Why No CEO Hall of Fame?

January 9, 2014 by Douglas A. McIntyre

Baseball writers recently put three players into the Hall of Fame. The voters were 571 members of the Baseball Writers’ Association of America. There is no CEO Hall of Fame picked by writers from business magazines, websites, television business shows, or newspapers. However, there should be.

There are several CEO of the Year awards. But they are chosen by the editors of a small number of magazines and websites. There is no consistency among them. A few are no better than popularity contests. Most only cover the successes of the most recent year of a chief executive officer’s tenure. Almost none, if any, look back over a CEO’s entire career and what he or she has done for shareholders, customers, employees and the communities a company serves.

One criticism of a CEO Hall of Fame would be that it would not provide much of a service. That is not entirely true, if it is true at all. There is a difference between Bill Gates of Microsoft Corp. (NASDAQ: MSFT) and Mike Jeffries, the CEO of Abercrombie & Fitch Co. (NYSE: ANF). Jeffries has gone a long way to ruin a great brand, and he has been paid tens of millions of dollars in the process. Gates continues to be considered one of the great business innovators of the past hundred years.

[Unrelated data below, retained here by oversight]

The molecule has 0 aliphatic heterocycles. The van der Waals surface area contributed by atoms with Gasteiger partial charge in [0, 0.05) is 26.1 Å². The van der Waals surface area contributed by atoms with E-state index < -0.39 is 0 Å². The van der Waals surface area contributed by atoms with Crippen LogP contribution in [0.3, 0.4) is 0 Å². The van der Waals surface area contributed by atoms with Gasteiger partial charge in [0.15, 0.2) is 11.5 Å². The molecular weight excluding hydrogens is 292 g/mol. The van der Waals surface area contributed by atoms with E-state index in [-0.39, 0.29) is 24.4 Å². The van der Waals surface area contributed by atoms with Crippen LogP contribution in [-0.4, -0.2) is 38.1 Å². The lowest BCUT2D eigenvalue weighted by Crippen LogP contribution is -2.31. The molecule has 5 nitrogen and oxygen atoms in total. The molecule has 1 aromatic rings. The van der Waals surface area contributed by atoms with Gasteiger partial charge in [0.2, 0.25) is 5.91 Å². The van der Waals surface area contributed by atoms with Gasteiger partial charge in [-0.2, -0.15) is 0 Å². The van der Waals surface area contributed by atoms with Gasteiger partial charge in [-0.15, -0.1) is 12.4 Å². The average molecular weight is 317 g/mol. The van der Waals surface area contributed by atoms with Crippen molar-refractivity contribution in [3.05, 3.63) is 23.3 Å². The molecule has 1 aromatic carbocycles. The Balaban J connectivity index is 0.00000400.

The major purpose of any Hall of Fame is to memorialize great achievements so that people can review the careers of high achievers long after those careers have ended. It gives potential candidates something to work for because the Hall of Fame endures longer than the lives of its members do. Additionally, the careers of the candidates would give current and future CEOs something to strive for beyond annual pay and a few good quarters of results. Most CEOs are neither very good nor very bad at their jobs. However, mediocrity is often rewarded, at least financially. That means mediocrity can have its own substantial rewards.

The history of American business and the existence of modern American CEO has lasted at least since Alfred Sloan took over as president of General Motors Co. (NYSE: GM) in 1923. Sloan’s career is generally credited as the paradigm of the chief executive’s job as it is today. So, there are nine decades against which CEOs can be measured.

The tenures of CEOs are judged by biographers and the reflections of the employees, shareholders and journalists who followed them. Such a confusion of opinions does not leave much that allows one CEO to be compared to all others. A more objective evaluation, judged by experts, would at least create a yardstick that could be used year to year and decade to decade, as well as give some reasonable means of lauding excellence.